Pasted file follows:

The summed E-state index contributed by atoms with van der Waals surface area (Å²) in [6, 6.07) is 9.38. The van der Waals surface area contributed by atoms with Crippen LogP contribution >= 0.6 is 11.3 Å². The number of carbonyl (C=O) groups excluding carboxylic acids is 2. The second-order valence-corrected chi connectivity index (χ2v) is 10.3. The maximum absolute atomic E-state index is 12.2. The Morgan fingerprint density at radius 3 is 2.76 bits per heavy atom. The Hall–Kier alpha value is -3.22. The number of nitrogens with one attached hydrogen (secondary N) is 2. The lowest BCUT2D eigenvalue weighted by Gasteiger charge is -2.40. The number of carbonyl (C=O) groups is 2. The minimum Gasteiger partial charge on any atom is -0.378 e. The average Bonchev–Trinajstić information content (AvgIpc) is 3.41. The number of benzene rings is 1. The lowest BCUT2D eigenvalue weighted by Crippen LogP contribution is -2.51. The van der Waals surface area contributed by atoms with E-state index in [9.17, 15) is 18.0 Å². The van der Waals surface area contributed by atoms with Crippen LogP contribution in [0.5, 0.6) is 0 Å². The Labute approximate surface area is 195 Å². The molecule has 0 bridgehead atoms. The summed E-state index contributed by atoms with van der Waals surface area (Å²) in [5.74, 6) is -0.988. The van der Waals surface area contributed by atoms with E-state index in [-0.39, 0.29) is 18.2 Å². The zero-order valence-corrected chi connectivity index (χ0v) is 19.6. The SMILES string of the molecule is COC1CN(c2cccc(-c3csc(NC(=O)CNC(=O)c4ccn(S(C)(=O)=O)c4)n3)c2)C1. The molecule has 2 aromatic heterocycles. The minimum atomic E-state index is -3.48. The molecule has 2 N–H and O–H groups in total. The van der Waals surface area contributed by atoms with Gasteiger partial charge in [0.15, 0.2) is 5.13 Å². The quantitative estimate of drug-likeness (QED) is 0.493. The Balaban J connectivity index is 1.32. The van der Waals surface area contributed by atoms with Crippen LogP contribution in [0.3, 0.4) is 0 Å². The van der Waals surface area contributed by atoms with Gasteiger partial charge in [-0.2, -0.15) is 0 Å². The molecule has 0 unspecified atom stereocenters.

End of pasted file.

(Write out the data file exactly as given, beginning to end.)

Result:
The summed E-state index contributed by atoms with van der Waals surface area (Å²) in [6, 6.07) is 9.38. The van der Waals surface area contributed by atoms with Crippen LogP contribution >= 0.6 is 11.3 Å². The number of carbonyl (C=O) groups excluding carboxylic acids is 2. The second-order valence-corrected chi connectivity index (χ2v) is 10.3. The maximum absolute atomic E-state index is 12.2. The Morgan fingerprint density at radius 3 is 2.76 bits per heavy atom. The Hall–Kier alpha value is -3.22. The number of nitrogens with one attached hydrogen (secondary N) is 2. The lowest BCUT2D eigenvalue weighted by Gasteiger charge is -2.40. The number of carbonyl (C=O) groups is 2. The minimum Gasteiger partial charge on any atom is -0.378 e. The average Bonchev–Trinajstić information content (AvgIpc) is 3.41. The number of benzene rings is 1. The lowest BCUT2D eigenvalue weighted by Crippen LogP contribution is -2.51. The van der Waals surface area contributed by atoms with E-state index in [9.17, 15) is 18.0 Å². The van der Waals surface area contributed by atoms with Crippen LogP contribution in [0.5, 0.6) is 0 Å². The Labute approximate surface area is 195 Å². The molecule has 0 bridgehead atoms. The summed E-state index contributed by atoms with van der Waals surface area (Å²) in [5.74, 6) is -0.988. The van der Waals surface area contributed by atoms with E-state index in [-0.39, 0.29) is 18.2 Å². The zero-order valence-corrected chi connectivity index (χ0v) is 19.6. The SMILES string of the molecule is COC1CN(c2cccc(-c3csc(NC(=O)CNC(=O)c4ccn(S(C)(=O)=O)c4)n3)c2)C1. The molecule has 2 aromatic heterocycles. The minimum atomic E-state index is -3.48. The molecule has 2 N–H and O–H groups in total. The van der Waals surface area contributed by atoms with Gasteiger partial charge in [0.15, 0.2) is 5.13 Å². The quantitative estimate of drug-likeness (QED) is 0.493. The Balaban J connectivity index is 1.32. The van der Waals surface area contributed by atoms with Crippen LogP contribution in [0.3, 0.4) is 0 Å². The van der Waals surface area contributed by atoms with Gasteiger partial charge in [-0.2, -0.15) is 0 Å². The molecule has 0 unspecified atom stereocenters.